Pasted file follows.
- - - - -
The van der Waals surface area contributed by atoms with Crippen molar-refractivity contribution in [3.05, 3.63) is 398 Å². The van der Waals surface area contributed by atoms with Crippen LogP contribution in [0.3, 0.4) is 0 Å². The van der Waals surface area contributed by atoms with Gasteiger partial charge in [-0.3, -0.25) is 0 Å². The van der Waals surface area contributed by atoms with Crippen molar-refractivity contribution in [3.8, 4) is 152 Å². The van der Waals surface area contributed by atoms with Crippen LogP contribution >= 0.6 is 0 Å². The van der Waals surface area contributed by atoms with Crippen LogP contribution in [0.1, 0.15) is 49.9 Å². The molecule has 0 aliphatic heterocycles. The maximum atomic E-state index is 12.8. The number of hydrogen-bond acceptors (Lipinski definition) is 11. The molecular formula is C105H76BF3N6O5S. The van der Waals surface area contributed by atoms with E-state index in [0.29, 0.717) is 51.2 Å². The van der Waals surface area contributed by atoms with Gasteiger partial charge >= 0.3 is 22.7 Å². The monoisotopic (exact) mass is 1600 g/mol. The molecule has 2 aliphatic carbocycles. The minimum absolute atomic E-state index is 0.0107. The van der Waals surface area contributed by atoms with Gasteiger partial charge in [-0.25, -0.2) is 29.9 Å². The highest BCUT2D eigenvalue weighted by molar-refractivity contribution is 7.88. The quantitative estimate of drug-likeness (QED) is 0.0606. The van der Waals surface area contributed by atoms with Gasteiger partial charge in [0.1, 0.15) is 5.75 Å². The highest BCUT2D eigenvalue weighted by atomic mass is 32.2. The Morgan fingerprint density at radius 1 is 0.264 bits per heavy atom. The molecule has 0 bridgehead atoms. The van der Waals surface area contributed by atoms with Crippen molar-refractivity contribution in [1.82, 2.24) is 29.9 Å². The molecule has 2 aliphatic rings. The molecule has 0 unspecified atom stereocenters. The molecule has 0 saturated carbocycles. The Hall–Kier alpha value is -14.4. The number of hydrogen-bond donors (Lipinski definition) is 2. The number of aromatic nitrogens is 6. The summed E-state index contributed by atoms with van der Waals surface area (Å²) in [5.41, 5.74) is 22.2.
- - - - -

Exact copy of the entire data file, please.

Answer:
The van der Waals surface area contributed by atoms with Crippen molar-refractivity contribution in [3.05, 3.63) is 398 Å². The van der Waals surface area contributed by atoms with Crippen LogP contribution in [0.3, 0.4) is 0 Å². The van der Waals surface area contributed by atoms with Gasteiger partial charge in [-0.3, -0.25) is 0 Å². The van der Waals surface area contributed by atoms with Crippen molar-refractivity contribution in [3.8, 4) is 152 Å². The van der Waals surface area contributed by atoms with Crippen LogP contribution >= 0.6 is 0 Å². The van der Waals surface area contributed by atoms with Crippen LogP contribution in [0.1, 0.15) is 49.9 Å². The molecule has 0 aliphatic heterocycles. The maximum atomic E-state index is 12.8. The number of hydrogen-bond acceptors (Lipinski definition) is 11. The molecular formula is C105H76BF3N6O5S. The van der Waals surface area contributed by atoms with E-state index in [0.29, 0.717) is 51.2 Å². The van der Waals surface area contributed by atoms with Gasteiger partial charge >= 0.3 is 22.7 Å². The monoisotopic (exact) mass is 1600 g/mol. The molecule has 2 aliphatic carbocycles. The minimum absolute atomic E-state index is 0.0107. The van der Waals surface area contributed by atoms with Gasteiger partial charge in [-0.25, -0.2) is 29.9 Å². The highest BCUT2D eigenvalue weighted by molar-refractivity contribution is 7.88. The quantitative estimate of drug-likeness (QED) is 0.0606. The van der Waals surface area contributed by atoms with Gasteiger partial charge in [0.1, 0.15) is 5.75 Å². The highest BCUT2D eigenvalue weighted by atomic mass is 32.2. The Morgan fingerprint density at radius 1 is 0.264 bits per heavy atom. The molecule has 0 bridgehead atoms. The van der Waals surface area contributed by atoms with Crippen molar-refractivity contribution in [1.82, 2.24) is 29.9 Å². The molecule has 2 aliphatic rings. The molecule has 0 unspecified atom stereocenters. The molecule has 0 saturated carbocycles. The Hall–Kier alpha value is -14.4. The number of hydrogen-bond donors (Lipinski definition) is 2. The number of aromatic nitrogens is 6. The summed E-state index contributed by atoms with van der Waals surface area (Å²) in [5.41, 5.74) is 22.2.